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I bought my daughter (then aged four) the fisher price art studio as a christmas present. The thing that attracted me most to it was the many things your child could do without the mess of paper glue and crayons around the house. When you first use the fisherprice studio you can either use the installation disk provided or just plug it in and downoad it from the fisherprice website. Fisherprice also provide a help section for instillation and furthar updates can be downloaded....meaning you can always stay up to date with etxras completley free of charge. The sort of things your child can do with the studio is nearly never ending. Stampers, invitations, party hats, 'freedraw', colouring, scenes and even decorating family pictures are just a handful off the thigs you can do. My daughter is now nearly six year old, and still uses her studio. I think she will be using it for a good few years to come as the activitys are 'age limitness' . Another benefit is all work can be saved to the program, so no tears if you have to tell your youngster to turn it off before theyve finished their masterpiece, itl still be there when they return. once you switch the studio on your desktop and hard drive is blocked, meaning you can leave the room knowing no 'wrong buttons' can be pressed resulting in costly computer repairs. And if your childs print happy, it allows you to set a print limit meaning kids cant use a full pack of paper in a hour. The fisherprice digital art studio is made from sturdy pieces, the stylus pen comes attached by a wire which is habdy as stuff like that always ends up lost in our house. I can honestly say ive not had a one problem with it and would 100% reccomended it for anyone with youngsters.
Even before my son was born, I was adamant that no child of mine would be put to sit in front of the television all day or even becoming boggle-eyed whilst playing computer games. However, despite my good intentions and fairly hefty investment in 'real' toys, at four years old, my son has already acquired the skill of using a mouse and clicking on the homepage of CBeebies and The Disney Channel, so I decided to take into account the fact that he also loves drawing and painting and headed off to Toys'r'Us to purchase a Fisher Price Digital Arts & Crafts Studio - which essentially provides a good mix of art work and computer skills, albeit designed for the younger generation. The 'studio' has, what seems, a never ending choice of projects to do including drawing, painting, making crafts, making books, party invitations and colouring in pictures, and each project is undertaken by using a pressure pen on what is the equivalent of a mouse pad. In my opinion, this is a very unique 'toy' in that the child can use their imagination to make a wide variety of artwork. ~~~What's in the box?~~~ In addition to the main digital studio, referred to as the 'studio base', the box also contains the relevant CD software together with the USB cable for connecting to the computer. The studio system that I purchased also included a promotional piece of software centred around a dinosaur theme for use on the system. Also included was a fairly in-depth, yet easy to understand, instruction leaflet. ~~~Getting started~~~ Before your child begins to set the world alight with his creative talent, mummy or daddy needs to set the system up first. This is a very straight forward process and is no different from installing any other program. The USB cord is simply connected to the computer and the disc inserted. Once the program has been installed, remove the disc and the studio is ready to be used. ~~~Layout of the Studio Base~~~ The studio base is essentially placed in front of the computer monitor and the USB cord is connected to the computer. On first appearance, the base itself looks a little on the 'busy' side with a plain white mouse pad in the centre which is surrounded by the various paint colours, project options etc. on either side. However, once the child has used it a few times, everything soon becomes familiar and easy to use. To the left of the studio base, there are four buttons which the child can press, giving the options of spray painting, normal painting, pencil drawing and eraser. Each button has a hole in the centre in which the child can push the pen to activate that activity. Below the paints section lies a set of seven buttons, providing the options of undo, paint bucket, toolbar switch, stamper, backgrounds, type, special effects, and erase the whole screen. To the side of these buttons is a small lever which brings up various sub-sections of each of the above. For example, when selecting the stamper, the lever will show a selection of different stampers which can be added to the picture. On the right hand side of the studio, we find the colour palette which gives a selection of nine different colours. However, if the middle button of the palette is selected, you are offered a further 256 shades which can be added to your picture. Above the colour palette, there are two additional buttons - the project studio button (homepage) and the utilities button. There is also a holder in which the pen is placed. The on/off switch is just at the back of the studio on the right hand side. ~~~And now the clever bit - what does it do?~~~ The numerous options available on the art studio appear never ending: (Projects) When turning on the art studio, the home page automatically takes the child to a page of options including colouring pages, paper projects, create a party (party hats, invitations etc.) free draw, crafts, create a book, and dot to dot. (Drawing Options) Here, the child can create their own pictures using the various colouring options such as pencil drawing, painting and spray painting. With the spray painting option, you all get sound effects of...spray painting no less. (Special Effects) In my opinion, this is a wonderful feature because the child can create a picture, and then mix it all up, swirl it around and reverse it. (Stampers) There is a fairly wide selection of stampers available which can be added to any picture the child creates. The child can create a picture themself or use one of the backgrounds (explained later in the review) and can then add little pictures to their creations. Cats, dogs, suns, cars are among the options available. (Backgrounds) Again, a fairly wide selection of backgrounds is available to start the child off on creating their picture. Additional pictures can be added to the background, together with downloaded photographs. (Picture Gallery) When the child has finished a picture, these can be saved by pressing the green tick at the end of the project. The gallery is the place where completed pictures can be viewed. (Type) On selecting the 'type' option, a small keyboard appears on the screen and the child can practice their spelling. Typed words can also be added to completed pictures. There are various styles of type which the child can choose (italic, bold, large type etc.) (Erase Screen) This basically does as it says - with the press of a button, the whole picture on the screen can be erased. This is ideal if the child wants to have a practice before creating the 'real thing'. (Share Pictures) The pictures created on the art studio can be e-mailed to friends in the same way as one would normally send an e-mail attachment. When selected, the pictures can be saved to the 'share' folder from which they can be retrieved to forward via e-mail. (Add Pictures) The child can add pictures retrieved from elsewhere on the computer and can incorporate these into their studio art picture. (Print ) This is self explanatory and, provided you have your printer set up to accommodate the digital art studio, the child can print off their artwork. This is particular useful if the child is making things such as the party hats, party invitations etc. ~~~Matthew's Masterpieces (and experience of the art studio)~~~ Although not yet quite addicted, I would say that this is one of Matthew's favourite toys (if you can call it a toy!) Within a couple of days, he had sussed out which buttons needed to be pressed to create his chosen projects, and he ended up having to show me how to use it. (It's amazing what you can learn from a 4 year old!). At the moment, Matthew's favourite project is adding stampers to the various backgrounds and we are currently inundated with lots of doggies and pussy cats sitting around a farmyard. Another favourite is making 'messy' pictures with the paint and then mixing up the pictures to make even more of a mess, though I daren't mention the fact to him! Whilst I watch my little man pulling his funny faces when concentrating on his pictures, I am fully aware that, although this is a computer generated pastime, he is using his imagination to quite an extent as he is thinking of things to create and ways in which to arrange pictures. This is also his first experience of dot to dot and, after a shaky start, he has really got the hang of it now, even if we do sometimes start at the end! He has recently learned how to write his name so is also having great fun in creating pictures, typing his name on the keyboard and adding this to the top of the picture. ~~~Technical Bits~~~ I doubt that many of us are still using computers built before 2003, but if any of you are out there, Fisher Price suggest that you may have difficulties in running this program on an older computer. As for further technical information, here are the system requirements: Operating System: Windows Vista, Windows XP, Windows 2000 Processor: 750MHz Memory: 256MB RAM Hard Drive: 200MB available Video Resolution: 1024 x 768 Video RAM: 64MB USB Port: 1.1 (...no, I haven't got much idea of what it all means either!) ~~~Age Group~~~ The art studio is suitable for children between the ages of 4 - 9 years old. ~~~Price~~~ I paid £39.97 from Toys'R'Us, though I notice from the website that they are now selling at £34.97 if purchased online. ~~~Good Points~~~ In my opinion, this is a fantastic way to develop your child's creativity and imagination. There are so many options available to create pictures, artwork and even books and the range of colours within the colour palette is just as good as a real paint palette, if not better. You can also purchase additional programs for this system including Fairytales, Go Diego Go, Dora the Explorer and Dinosaurs. As I mentioned earlier, we had a free copy of the dinosaur program and I must admit that Matthew uses this one quite a lot. It includes lots of background scenes in which you can place numerous species of dinosaur of all colours and sizes. ~~~...And the not so good points~~~ To be honest, I don't have any particular bad points to mention on the digital arts studio. However, I would say that we had a slight problem in getting the system to work properly on Windows Vista. There is the possibility that this was down to a problem with the computer, though everything else was working ok. The art studio kept switching itself off which made for a very frustrated little boy (and an even more frustrated mummy who had to keep switching it back on). We ended up installing Windows XP and, as it has been working properly with this system, it does seem more compatible. ~~~Recommended? ~~~ Absolutely! However, it can be difficult when you have to chuck the little'ns off the computer to do your reviews!! Thanks for reading. (Reviewed on Ciao and Dooyoo)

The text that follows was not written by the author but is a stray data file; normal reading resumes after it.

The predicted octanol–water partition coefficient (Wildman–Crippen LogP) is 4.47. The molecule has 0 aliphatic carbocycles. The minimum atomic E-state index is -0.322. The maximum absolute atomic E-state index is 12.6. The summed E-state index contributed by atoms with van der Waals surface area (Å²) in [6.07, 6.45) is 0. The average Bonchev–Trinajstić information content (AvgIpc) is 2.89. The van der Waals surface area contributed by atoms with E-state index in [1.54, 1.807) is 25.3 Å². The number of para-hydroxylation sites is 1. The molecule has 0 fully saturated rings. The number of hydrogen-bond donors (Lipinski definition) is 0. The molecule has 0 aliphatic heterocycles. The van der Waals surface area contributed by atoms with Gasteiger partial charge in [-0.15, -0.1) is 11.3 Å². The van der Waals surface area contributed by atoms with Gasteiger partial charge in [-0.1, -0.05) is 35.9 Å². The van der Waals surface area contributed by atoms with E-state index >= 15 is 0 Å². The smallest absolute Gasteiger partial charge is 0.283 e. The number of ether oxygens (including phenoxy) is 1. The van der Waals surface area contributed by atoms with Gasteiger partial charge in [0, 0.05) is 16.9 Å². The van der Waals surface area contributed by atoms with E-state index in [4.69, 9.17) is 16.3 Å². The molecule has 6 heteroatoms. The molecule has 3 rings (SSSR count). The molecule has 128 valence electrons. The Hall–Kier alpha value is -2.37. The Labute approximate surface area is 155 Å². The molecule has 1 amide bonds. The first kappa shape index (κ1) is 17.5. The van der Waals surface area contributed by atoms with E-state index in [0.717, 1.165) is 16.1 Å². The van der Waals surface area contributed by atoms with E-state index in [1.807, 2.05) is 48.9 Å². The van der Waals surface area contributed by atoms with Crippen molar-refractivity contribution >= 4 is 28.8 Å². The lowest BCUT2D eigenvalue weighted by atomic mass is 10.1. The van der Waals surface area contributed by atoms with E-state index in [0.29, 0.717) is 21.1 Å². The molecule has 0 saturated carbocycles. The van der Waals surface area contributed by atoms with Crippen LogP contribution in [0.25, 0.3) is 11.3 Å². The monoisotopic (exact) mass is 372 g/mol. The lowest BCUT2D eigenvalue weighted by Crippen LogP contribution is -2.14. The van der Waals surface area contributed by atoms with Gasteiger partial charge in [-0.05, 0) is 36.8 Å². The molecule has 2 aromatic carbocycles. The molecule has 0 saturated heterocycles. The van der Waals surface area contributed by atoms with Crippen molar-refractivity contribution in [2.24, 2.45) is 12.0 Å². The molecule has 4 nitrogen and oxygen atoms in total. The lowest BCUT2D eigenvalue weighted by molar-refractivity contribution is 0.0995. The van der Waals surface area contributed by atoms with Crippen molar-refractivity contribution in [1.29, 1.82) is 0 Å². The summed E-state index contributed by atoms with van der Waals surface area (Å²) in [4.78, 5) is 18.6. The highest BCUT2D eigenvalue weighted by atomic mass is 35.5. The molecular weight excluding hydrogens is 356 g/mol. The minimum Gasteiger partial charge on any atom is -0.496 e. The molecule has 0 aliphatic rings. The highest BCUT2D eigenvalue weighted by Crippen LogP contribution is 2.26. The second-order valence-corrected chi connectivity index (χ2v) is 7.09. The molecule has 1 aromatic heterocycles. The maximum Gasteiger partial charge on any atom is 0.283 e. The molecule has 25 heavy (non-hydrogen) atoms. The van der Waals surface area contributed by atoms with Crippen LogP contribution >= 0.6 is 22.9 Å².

Fun, Provides 85 arts & crafts projects including;Colouring pages, storybooks, paper aeroplanes, signs & banners, party hats, greetings cards and many more. Lots of tools to draw & create. 300 stampers, 75 scene starters, 256 colours and more.